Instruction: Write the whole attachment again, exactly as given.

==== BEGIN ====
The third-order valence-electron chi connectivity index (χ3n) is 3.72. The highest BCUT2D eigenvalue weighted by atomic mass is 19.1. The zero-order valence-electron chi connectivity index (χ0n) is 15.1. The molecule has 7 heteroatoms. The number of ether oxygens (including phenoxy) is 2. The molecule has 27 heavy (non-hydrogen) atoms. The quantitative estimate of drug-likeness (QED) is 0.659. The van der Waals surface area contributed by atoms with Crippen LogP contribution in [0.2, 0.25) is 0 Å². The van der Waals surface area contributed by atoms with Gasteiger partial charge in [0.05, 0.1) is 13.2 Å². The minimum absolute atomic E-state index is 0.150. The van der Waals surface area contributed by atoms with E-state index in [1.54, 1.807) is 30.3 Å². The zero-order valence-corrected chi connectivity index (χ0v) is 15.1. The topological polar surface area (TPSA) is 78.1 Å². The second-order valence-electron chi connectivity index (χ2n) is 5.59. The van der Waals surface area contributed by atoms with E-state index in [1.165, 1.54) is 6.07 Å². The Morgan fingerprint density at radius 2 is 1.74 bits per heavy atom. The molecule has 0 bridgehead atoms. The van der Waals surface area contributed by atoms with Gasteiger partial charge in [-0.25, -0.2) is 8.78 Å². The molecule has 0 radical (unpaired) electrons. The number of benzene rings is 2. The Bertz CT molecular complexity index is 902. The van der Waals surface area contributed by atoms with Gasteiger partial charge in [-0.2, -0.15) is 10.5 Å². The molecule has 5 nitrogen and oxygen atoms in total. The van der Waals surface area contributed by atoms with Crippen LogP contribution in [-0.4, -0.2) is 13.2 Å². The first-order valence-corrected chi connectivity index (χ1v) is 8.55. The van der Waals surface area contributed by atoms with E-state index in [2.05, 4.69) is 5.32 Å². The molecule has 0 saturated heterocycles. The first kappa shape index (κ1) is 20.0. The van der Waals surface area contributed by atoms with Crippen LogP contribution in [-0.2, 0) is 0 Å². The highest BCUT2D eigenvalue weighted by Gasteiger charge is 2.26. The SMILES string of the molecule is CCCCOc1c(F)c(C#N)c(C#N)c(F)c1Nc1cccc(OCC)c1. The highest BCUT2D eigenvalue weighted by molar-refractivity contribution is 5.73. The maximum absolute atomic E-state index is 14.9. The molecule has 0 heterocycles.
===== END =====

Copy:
The third-order valence-electron chi connectivity index (χ3n) is 3.72. The highest BCUT2D eigenvalue weighted by atomic mass is 19.1. The zero-order valence-electron chi connectivity index (χ0n) is 15.1. The molecule has 7 heteroatoms. The number of ether oxygens (including phenoxy) is 2. The molecule has 27 heavy (non-hydrogen) atoms. The quantitative estimate of drug-likeness (QED) is 0.659. The van der Waals surface area contributed by atoms with Crippen LogP contribution in [0.2, 0.25) is 0 Å². The van der Waals surface area contributed by atoms with Gasteiger partial charge in [0.05, 0.1) is 13.2 Å². The minimum absolute atomic E-state index is 0.150. The van der Waals surface area contributed by atoms with E-state index in [1.54, 1.807) is 30.3 Å². The zero-order valence-corrected chi connectivity index (χ0v) is 15.1. The topological polar surface area (TPSA) is 78.1 Å². The second-order valence-electron chi connectivity index (χ2n) is 5.59. The van der Waals surface area contributed by atoms with E-state index in [1.165, 1.54) is 6.07 Å². The Morgan fingerprint density at radius 2 is 1.74 bits per heavy atom. The molecule has 0 bridgehead atoms. The van der Waals surface area contributed by atoms with Gasteiger partial charge in [-0.25, -0.2) is 8.78 Å². The molecule has 0 radical (unpaired) electrons. The number of benzene rings is 2. The Bertz CT molecular complexity index is 902. The van der Waals surface area contributed by atoms with Gasteiger partial charge in [-0.2, -0.15) is 10.5 Å². The molecule has 5 nitrogen and oxygen atoms in total. The van der Waals surface area contributed by atoms with Crippen LogP contribution in [-0.4, -0.2) is 13.2 Å². The first-order valence-corrected chi connectivity index (χ1v) is 8.55. The van der Waals surface area contributed by atoms with E-state index in [2.05, 4.69) is 5.32 Å². The molecule has 0 saturated heterocycles. The first kappa shape index (κ1) is 20.0. The van der Waals surface area contributed by atoms with Crippen LogP contribution in [-0.2, 0) is 0 Å². The highest BCUT2D eigenvalue weighted by Gasteiger charge is 2.26. The SMILES string of the molecule is CCCCOc1c(F)c(C#N)c(C#N)c(F)c1Nc1cccc(OCC)c1. The highest BCUT2D eigenvalue weighted by molar-refractivity contribution is 5.73. The maximum absolute atomic E-state index is 14.9. The molecule has 0 heterocycles.